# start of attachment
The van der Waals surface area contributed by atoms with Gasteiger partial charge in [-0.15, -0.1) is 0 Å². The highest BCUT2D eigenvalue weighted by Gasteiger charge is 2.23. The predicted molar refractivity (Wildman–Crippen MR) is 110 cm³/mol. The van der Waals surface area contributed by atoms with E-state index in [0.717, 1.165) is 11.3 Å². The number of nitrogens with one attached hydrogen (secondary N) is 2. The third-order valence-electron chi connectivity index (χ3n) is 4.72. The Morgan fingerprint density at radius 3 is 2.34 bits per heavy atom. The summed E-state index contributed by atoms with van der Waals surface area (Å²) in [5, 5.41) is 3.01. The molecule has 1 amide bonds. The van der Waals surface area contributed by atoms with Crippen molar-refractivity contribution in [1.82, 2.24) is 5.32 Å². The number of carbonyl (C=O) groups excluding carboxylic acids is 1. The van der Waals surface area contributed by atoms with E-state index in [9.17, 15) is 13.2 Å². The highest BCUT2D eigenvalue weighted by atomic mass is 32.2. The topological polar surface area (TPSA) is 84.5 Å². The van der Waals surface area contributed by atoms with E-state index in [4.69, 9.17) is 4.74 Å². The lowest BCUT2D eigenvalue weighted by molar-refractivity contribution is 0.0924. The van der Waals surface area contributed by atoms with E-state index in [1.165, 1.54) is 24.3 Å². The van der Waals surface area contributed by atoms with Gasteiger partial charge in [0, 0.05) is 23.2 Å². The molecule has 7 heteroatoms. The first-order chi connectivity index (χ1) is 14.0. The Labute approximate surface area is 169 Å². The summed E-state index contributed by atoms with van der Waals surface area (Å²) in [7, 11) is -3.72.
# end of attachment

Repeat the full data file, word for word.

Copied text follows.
The van der Waals surface area contributed by atoms with Gasteiger partial charge in [-0.15, -0.1) is 0 Å². The highest BCUT2D eigenvalue weighted by Gasteiger charge is 2.23. The predicted molar refractivity (Wildman–Crippen MR) is 110 cm³/mol. The van der Waals surface area contributed by atoms with E-state index in [0.717, 1.165) is 11.3 Å². The number of nitrogens with one attached hydrogen (secondary N) is 2. The third-order valence-electron chi connectivity index (χ3n) is 4.72. The Morgan fingerprint density at radius 3 is 2.34 bits per heavy atom. The summed E-state index contributed by atoms with van der Waals surface area (Å²) in [5, 5.41) is 3.01. The molecule has 1 amide bonds. The van der Waals surface area contributed by atoms with Crippen molar-refractivity contribution in [1.82, 2.24) is 5.32 Å². The number of carbonyl (C=O) groups excluding carboxylic acids is 1. The van der Waals surface area contributed by atoms with E-state index in [9.17, 15) is 13.2 Å². The highest BCUT2D eigenvalue weighted by atomic mass is 32.2. The topological polar surface area (TPSA) is 84.5 Å². The van der Waals surface area contributed by atoms with E-state index in [4.69, 9.17) is 4.74 Å². The lowest BCUT2D eigenvalue weighted by molar-refractivity contribution is 0.0924. The van der Waals surface area contributed by atoms with E-state index in [1.165, 1.54) is 24.3 Å². The van der Waals surface area contributed by atoms with Gasteiger partial charge in [0, 0.05) is 23.2 Å². The molecule has 7 heteroatoms. The first-order chi connectivity index (χ1) is 14.0. The Labute approximate surface area is 169 Å². The summed E-state index contributed by atoms with van der Waals surface area (Å²) in [7, 11) is -3.72.